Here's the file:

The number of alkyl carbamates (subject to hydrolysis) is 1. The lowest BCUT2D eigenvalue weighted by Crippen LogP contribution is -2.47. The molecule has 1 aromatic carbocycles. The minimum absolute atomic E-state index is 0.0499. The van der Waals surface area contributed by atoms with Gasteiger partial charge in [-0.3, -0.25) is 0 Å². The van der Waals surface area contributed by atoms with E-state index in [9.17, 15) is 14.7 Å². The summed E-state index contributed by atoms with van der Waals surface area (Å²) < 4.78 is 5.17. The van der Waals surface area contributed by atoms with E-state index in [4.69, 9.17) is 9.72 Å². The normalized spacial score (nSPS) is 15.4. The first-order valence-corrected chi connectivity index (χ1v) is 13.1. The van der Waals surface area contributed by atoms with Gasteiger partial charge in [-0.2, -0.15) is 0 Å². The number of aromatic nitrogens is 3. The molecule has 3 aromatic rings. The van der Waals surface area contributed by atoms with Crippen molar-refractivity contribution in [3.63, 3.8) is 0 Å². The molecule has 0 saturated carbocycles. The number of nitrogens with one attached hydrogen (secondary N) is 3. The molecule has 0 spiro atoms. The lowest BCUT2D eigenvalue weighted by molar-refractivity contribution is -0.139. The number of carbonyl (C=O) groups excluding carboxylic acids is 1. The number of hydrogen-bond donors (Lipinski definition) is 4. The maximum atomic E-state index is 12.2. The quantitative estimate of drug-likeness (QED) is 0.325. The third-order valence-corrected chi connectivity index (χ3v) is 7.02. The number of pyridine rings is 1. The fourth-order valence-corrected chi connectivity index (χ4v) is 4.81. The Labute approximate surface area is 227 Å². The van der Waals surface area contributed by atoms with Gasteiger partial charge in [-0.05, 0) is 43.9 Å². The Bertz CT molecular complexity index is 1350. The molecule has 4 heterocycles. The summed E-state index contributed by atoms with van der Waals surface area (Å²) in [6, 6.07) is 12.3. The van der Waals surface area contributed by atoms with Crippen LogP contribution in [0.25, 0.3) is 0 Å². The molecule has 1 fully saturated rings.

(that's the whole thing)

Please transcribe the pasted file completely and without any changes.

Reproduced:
The number of alkyl carbamates (subject to hydrolysis) is 1. The lowest BCUT2D eigenvalue weighted by Crippen LogP contribution is -2.47. The molecule has 1 aromatic carbocycles. The minimum absolute atomic E-state index is 0.0499. The van der Waals surface area contributed by atoms with Gasteiger partial charge in [-0.3, -0.25) is 0 Å². The van der Waals surface area contributed by atoms with E-state index in [9.17, 15) is 14.7 Å². The summed E-state index contributed by atoms with van der Waals surface area (Å²) < 4.78 is 5.17. The van der Waals surface area contributed by atoms with E-state index in [4.69, 9.17) is 9.72 Å². The normalized spacial score (nSPS) is 15.4. The first-order valence-corrected chi connectivity index (χ1v) is 13.1. The van der Waals surface area contributed by atoms with Gasteiger partial charge in [-0.2, -0.15) is 0 Å². The number of aromatic nitrogens is 3. The molecule has 3 aromatic rings. The van der Waals surface area contributed by atoms with Crippen molar-refractivity contribution in [3.63, 3.8) is 0 Å². The molecule has 0 saturated carbocycles. The number of nitrogens with one attached hydrogen (secondary N) is 3. The molecule has 0 spiro atoms. The lowest BCUT2D eigenvalue weighted by molar-refractivity contribution is -0.139. The number of carbonyl (C=O) groups excluding carboxylic acids is 1. The number of hydrogen-bond donors (Lipinski definition) is 4. The maximum atomic E-state index is 12.2. The quantitative estimate of drug-likeness (QED) is 0.325. The third-order valence-corrected chi connectivity index (χ3v) is 7.02. The number of pyridine rings is 1. The fourth-order valence-corrected chi connectivity index (χ4v) is 4.81. The Labute approximate surface area is 227 Å². The van der Waals surface area contributed by atoms with Gasteiger partial charge in [-0.05, 0) is 43.9 Å². The Bertz CT molecular complexity index is 1350. The molecule has 4 heterocycles. The summed E-state index contributed by atoms with van der Waals surface area (Å²) in [6, 6.07) is 12.3. The van der Waals surface area contributed by atoms with Crippen LogP contribution in [0.25, 0.3) is 0 Å². The molecule has 1 fully saturated rings.